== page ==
23 April 2012
David Boxall takes a look at the Jig-Map series, which was produced by Waddington’s. ...
The Jig-Map by Waddington’s
The Jig-Map series was produced by Waddington’s and included a ‘shaped Jig-Map’ together with a ‘Place-name Quiz’. They were released in very colourful boxes and were clearly bought not only for the puzzle but for the educational aspects too.
The boxes came with the pieces of the puzzle, the instructions, and an envelope with the appropriate region printed on the front. The envelope contained all the town and country names required to complete the puzzle successfully.
The instructions on the box read as follows: "First take out all the place name strips and put them on one side. Then make up the jig map. Take any one of the place name strips, read the name and put it in the space where you think it should go. If the colours on the strip match the colours on the surround, you have placed the name correctly."
There were numerous sets available, each with a different Continent. The puzzles varied in size when completed, and these measurements were printed on the box. For example, the ‘British Isles’ had an over-all size of twenty-four and a quarter inches by twenty and three-eighths of an inch, while ‘Africa’ when completed measured twenty-three and a half inches by seventeen and five-eighths of an inch.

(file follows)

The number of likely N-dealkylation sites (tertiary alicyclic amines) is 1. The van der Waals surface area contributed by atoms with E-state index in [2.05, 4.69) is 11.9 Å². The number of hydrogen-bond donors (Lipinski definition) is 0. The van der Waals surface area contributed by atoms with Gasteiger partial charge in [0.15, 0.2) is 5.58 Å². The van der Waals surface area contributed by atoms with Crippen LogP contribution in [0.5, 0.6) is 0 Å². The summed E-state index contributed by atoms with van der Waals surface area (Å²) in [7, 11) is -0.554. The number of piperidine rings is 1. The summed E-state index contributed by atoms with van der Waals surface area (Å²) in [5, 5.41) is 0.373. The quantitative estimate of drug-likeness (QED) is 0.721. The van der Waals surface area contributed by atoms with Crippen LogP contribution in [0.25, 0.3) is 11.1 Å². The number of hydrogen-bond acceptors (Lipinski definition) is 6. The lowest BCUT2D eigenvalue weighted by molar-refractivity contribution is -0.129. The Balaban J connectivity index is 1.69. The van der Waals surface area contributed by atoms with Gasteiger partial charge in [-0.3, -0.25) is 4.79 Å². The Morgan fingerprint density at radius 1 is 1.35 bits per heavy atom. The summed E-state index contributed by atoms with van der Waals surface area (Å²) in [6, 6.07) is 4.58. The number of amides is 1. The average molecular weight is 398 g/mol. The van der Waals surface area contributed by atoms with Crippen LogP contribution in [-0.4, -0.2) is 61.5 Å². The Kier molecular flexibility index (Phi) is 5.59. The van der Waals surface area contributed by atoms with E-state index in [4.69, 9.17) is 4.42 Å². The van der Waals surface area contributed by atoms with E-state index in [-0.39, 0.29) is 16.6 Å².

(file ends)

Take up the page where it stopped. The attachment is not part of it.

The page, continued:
Before you begin the task ahead, it is useful to make sure that the tray, board or table will accommodate the finished puzzle. The pieces of each set are colourful and quite randomly shaped. It seems quite logical to begin the puzzle by seeking out all those pieces that have any amount of ‘sea’ on them. The sea provides the ‘frame’ of the Continent, and these should be placed towards the outer edge of the estimated boundary. The next step, will no doubt, follow the usual route of looking for significant shapes, colours, or distinctive patterns – everyone has their own formula for building up the picture, or in this case the Continent.
It may be helpful to try and complete sections or ‘patches’ and these should be placed roughly where you think they will eventually fit.
The Jig-Maps are featured in the Collectors Gazette ‘Toy Collectors’ Price Guide 2009. The feature draws our attention to a number of ‘hot collectables’ for 2009 and these puzzles are included. They were apparently available during the early 1970’s and contained 250 pieces.
While at their time of release, they were probably bought for the geographical information within the puzzle, the Jig-Map is now more interesting due to the historical content.